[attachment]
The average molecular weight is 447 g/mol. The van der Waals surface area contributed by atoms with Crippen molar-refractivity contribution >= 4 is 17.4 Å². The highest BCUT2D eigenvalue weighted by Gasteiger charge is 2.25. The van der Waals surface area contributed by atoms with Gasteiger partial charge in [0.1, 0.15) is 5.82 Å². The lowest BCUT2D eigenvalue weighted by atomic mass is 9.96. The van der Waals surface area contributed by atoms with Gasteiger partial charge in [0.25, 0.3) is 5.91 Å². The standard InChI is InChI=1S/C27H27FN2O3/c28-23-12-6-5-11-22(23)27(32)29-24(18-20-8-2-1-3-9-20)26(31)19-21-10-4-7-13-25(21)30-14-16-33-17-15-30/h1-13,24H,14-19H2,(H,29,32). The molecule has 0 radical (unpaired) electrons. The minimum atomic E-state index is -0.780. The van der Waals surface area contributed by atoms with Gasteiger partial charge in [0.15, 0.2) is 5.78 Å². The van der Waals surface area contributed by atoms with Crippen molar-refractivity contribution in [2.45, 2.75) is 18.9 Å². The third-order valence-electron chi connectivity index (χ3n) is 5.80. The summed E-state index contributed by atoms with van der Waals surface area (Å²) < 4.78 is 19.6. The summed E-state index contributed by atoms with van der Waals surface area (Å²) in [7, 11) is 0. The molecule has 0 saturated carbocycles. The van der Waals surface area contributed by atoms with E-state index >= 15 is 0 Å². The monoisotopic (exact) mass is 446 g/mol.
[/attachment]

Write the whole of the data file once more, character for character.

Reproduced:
The average molecular weight is 447 g/mol. The van der Waals surface area contributed by atoms with Crippen molar-refractivity contribution >= 4 is 17.4 Å². The highest BCUT2D eigenvalue weighted by Gasteiger charge is 2.25. The van der Waals surface area contributed by atoms with Gasteiger partial charge in [0.1, 0.15) is 5.82 Å². The lowest BCUT2D eigenvalue weighted by atomic mass is 9.96. The van der Waals surface area contributed by atoms with Gasteiger partial charge in [0.25, 0.3) is 5.91 Å². The standard InChI is InChI=1S/C27H27FN2O3/c28-23-12-6-5-11-22(23)27(32)29-24(18-20-8-2-1-3-9-20)26(31)19-21-10-4-7-13-25(21)30-14-16-33-17-15-30/h1-13,24H,14-19H2,(H,29,32). The molecule has 0 radical (unpaired) electrons. The minimum atomic E-state index is -0.780. The van der Waals surface area contributed by atoms with Gasteiger partial charge in [0.15, 0.2) is 5.78 Å². The van der Waals surface area contributed by atoms with Crippen molar-refractivity contribution in [2.45, 2.75) is 18.9 Å². The third-order valence-electron chi connectivity index (χ3n) is 5.80. The summed E-state index contributed by atoms with van der Waals surface area (Å²) < 4.78 is 19.6. The summed E-state index contributed by atoms with van der Waals surface area (Å²) in [7, 11) is 0. The molecule has 0 saturated carbocycles. The van der Waals surface area contributed by atoms with E-state index >= 15 is 0 Å². The monoisotopic (exact) mass is 446 g/mol.